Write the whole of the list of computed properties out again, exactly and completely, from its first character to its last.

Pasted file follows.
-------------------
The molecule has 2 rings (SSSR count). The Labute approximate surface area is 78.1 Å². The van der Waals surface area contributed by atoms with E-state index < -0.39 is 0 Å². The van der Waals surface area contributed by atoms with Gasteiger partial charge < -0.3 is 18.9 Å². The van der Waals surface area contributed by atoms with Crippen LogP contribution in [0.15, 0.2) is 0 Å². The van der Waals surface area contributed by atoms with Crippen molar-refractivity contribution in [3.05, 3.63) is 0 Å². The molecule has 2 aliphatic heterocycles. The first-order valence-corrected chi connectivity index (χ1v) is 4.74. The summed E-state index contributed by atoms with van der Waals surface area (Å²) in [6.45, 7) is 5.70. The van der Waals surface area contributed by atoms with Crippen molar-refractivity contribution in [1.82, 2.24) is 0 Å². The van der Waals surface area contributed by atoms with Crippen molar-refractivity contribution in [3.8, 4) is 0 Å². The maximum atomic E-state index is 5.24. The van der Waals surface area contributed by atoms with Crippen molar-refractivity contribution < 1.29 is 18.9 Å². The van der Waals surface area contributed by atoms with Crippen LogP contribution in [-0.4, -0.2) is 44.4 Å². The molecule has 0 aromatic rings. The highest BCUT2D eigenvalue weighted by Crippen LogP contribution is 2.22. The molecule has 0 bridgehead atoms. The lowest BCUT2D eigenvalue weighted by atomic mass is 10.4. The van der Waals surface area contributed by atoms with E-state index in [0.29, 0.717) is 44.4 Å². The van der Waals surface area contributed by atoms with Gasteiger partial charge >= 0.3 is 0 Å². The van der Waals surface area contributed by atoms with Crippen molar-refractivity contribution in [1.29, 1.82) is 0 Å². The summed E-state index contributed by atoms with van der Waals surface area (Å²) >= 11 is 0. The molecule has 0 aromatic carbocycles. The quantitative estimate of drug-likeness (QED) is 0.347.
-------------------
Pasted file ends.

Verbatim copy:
The molecule has 2 rings (SSSR count). The Labute approximate surface area is 78.1 Å². The van der Waals surface area contributed by atoms with E-state index < -0.39 is 0 Å². The van der Waals surface area contributed by atoms with Gasteiger partial charge < -0.3 is 18.9 Å². The van der Waals surface area contributed by atoms with Crippen LogP contribution in [0.15, 0.2) is 0 Å². The van der Waals surface area contributed by atoms with Crippen molar-refractivity contribution in [3.05, 3.63) is 0 Å². The molecule has 2 aliphatic heterocycles. The first-order valence-corrected chi connectivity index (χ1v) is 4.74. The summed E-state index contributed by atoms with van der Waals surface area (Å²) in [6.45, 7) is 5.70. The van der Waals surface area contributed by atoms with Crippen molar-refractivity contribution in [1.82, 2.24) is 0 Å². The van der Waals surface area contributed by atoms with Crippen molar-refractivity contribution in [3.8, 4) is 0 Å². The maximum atomic E-state index is 5.24. The van der Waals surface area contributed by atoms with Crippen molar-refractivity contribution < 1.29 is 18.9 Å². The van der Waals surface area contributed by atoms with Crippen LogP contribution in [-0.4, -0.2) is 44.4 Å². The molecule has 0 aromatic rings. The highest BCUT2D eigenvalue weighted by Crippen LogP contribution is 2.22. The molecule has 0 bridgehead atoms. The lowest BCUT2D eigenvalue weighted by atomic mass is 10.4. The van der Waals surface area contributed by atoms with E-state index in [0.29, 0.717) is 44.4 Å². The van der Waals surface area contributed by atoms with Gasteiger partial charge >= 0.3 is 0 Å². The van der Waals surface area contributed by atoms with Crippen molar-refractivity contribution in [1.29, 1.82) is 0 Å². The summed E-state index contributed by atoms with van der Waals surface area (Å²) >= 11 is 0. The molecule has 0 aromatic carbocycles. The quantitative estimate of drug-likeness (QED) is 0.347.